Midland Theater

414 N. Broadway,
Pittsburg, KS 66762

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The Midland Theater was operating prior to 1941, when it was listed with a seating capacity of 814. It was operated by Paramount Pictures Inc. It was still open in 1950.

Contributed by Billy Smith / Billy Holcomb / Don Lewis

Recent comments (view all 3 comments)

Joe Vogel
Joe Vogel on January 24, 2012 at 12:52 am

The Midland Theatre has been demolished. Its site, and that of two adjacent buildings, is now the site of the modern structure housing the Kansas Teachers Credit Union. The historic building that now houses Harry’s Cafe is at 412 N. Broadway, and was next door to the theater.

This web page about Pittsburg’s theaters says that the Midland was torn down in 1973. It also says that there was a theater at this address as early as 1907, originally known as the Wonderland, then the Vaudome, and then the Electric. This web page has information about them, and features a 1908 Sanborn map showing the location of the theater and another on the same block, the Palace.

However, the page also says that the Electric Theatre was torn down about 1919, along with an adjacent grocery store, and replaced with a new theater called the Klock, which later became the Midland. I’m not sure that the Electric was demolished, though. This page from the same web site has several photos of Broadway looking north from Fourth Street, and it looks to me as though the Klock/Midland had the same footprint as the building that housed the Wonderland/Vaudome/Electric. I think it’s possible that the original theater building only underwent a major remodeling when it became the Klock.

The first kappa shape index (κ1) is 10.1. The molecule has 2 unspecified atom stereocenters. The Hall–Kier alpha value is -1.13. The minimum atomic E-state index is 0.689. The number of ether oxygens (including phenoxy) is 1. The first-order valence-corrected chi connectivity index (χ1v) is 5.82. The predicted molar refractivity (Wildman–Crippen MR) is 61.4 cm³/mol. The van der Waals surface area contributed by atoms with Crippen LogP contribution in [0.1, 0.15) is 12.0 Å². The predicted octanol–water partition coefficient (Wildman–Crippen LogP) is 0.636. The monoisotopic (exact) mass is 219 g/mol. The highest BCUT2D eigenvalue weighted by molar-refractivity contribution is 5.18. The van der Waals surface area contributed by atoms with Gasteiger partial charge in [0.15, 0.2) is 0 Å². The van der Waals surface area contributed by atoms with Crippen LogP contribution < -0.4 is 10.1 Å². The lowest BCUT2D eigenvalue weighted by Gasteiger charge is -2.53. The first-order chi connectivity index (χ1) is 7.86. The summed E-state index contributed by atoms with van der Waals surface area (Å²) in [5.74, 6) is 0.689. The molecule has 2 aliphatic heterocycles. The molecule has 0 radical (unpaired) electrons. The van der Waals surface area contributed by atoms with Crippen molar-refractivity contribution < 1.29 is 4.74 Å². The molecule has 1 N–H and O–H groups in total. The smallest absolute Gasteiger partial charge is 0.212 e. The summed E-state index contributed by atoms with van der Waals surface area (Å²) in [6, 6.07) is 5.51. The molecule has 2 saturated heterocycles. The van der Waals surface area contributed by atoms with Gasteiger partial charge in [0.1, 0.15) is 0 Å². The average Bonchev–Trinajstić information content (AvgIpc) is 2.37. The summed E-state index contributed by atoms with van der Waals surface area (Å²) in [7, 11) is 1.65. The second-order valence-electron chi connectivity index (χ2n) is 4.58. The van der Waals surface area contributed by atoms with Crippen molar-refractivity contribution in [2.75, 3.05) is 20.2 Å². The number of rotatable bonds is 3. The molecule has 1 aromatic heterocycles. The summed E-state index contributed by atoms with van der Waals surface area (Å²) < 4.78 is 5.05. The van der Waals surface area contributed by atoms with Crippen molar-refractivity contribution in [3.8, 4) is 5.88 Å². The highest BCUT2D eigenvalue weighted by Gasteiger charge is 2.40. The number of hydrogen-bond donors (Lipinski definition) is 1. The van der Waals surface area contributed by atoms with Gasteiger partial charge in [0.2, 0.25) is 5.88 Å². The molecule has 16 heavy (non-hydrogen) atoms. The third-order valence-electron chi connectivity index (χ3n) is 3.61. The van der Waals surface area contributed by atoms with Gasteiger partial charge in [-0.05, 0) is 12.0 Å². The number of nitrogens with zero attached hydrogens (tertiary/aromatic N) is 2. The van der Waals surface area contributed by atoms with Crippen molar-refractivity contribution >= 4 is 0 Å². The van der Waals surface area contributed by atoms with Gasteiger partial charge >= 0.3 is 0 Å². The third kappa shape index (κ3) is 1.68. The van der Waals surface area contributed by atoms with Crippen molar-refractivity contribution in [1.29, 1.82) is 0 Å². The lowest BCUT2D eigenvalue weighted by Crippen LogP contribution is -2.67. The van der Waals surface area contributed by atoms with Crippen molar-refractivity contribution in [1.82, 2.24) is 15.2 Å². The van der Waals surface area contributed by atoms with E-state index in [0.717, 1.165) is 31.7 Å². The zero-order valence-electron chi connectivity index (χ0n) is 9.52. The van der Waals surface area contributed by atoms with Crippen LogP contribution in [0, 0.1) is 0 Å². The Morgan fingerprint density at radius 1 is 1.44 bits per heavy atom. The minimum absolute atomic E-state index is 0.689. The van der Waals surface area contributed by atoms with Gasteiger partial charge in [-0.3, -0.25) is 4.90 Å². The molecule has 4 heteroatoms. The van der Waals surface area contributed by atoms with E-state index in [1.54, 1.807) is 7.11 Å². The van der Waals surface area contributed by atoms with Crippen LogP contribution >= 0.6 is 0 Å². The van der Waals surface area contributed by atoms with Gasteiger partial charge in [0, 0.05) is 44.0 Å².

The Klock Theatre was set to open soon, according to an item datelined Pittsburg in the September 9, 1916, issue of The Moving Picture World:

:“To the person or persons guessing the date or nearest date of the opening of the Klock theater here, a prize of ten dollars will be awarded. This contest is an unusual one. Most theaters on opening offer a prize for the best name suggested. The advertisements in the Pittsburg newspapers say: ‘Look the building over and make your guess.’ The managers, Messrs. Klock and Klock, are uncertain as to the opening date. The contest closed August 19, so it is presumed that the theater will open shortly.”
The history page of the Fox Colonial Theatre’s web site mentions the Klock/Midland Theatre a few times, noting that the 1926 remodeling of the house was designed by Boller Brothers, and that 1926 was the year the Klock was renamed Midland.

The Fox Colonial web page also says that the Art Deco marquee placed on the Fox in 1959, and still in place now, had been moved there from the Midland. The pittsburgksmemories web page says that the Midland closed in 1958.

The best photographic view of the Midland I’ve found is on this page of the book Pittsburg by Randy Roberts and Janette Mauk, and it’s only a partial view. Still, it gives an idea of the somehwat Italian look that Boller Brothers gave the facade in their design for the 1926 remodeling. The marquee that was later moved to the Fox is recognizable.

Will Dunklin
Will Dunklin on February 22, 2014 at 8:25 am

In June 1926, the Rudolph Wurlitzer Company shipped their opus 1356, a Style 109 pipe organ of 2 manuals and 3 ranks plus a piano to the Midland Theatre, Pittsburg Kansas. This is a very small instrument, implying that the Midland was not a big hall.

Joe Vogel
Joe Vogel on February 22, 2014 at 11:00 am

The Midland was narrow but fairly deep, about 35 x 150 feet. The building was also fairly tall, and probably had a deep balcony.

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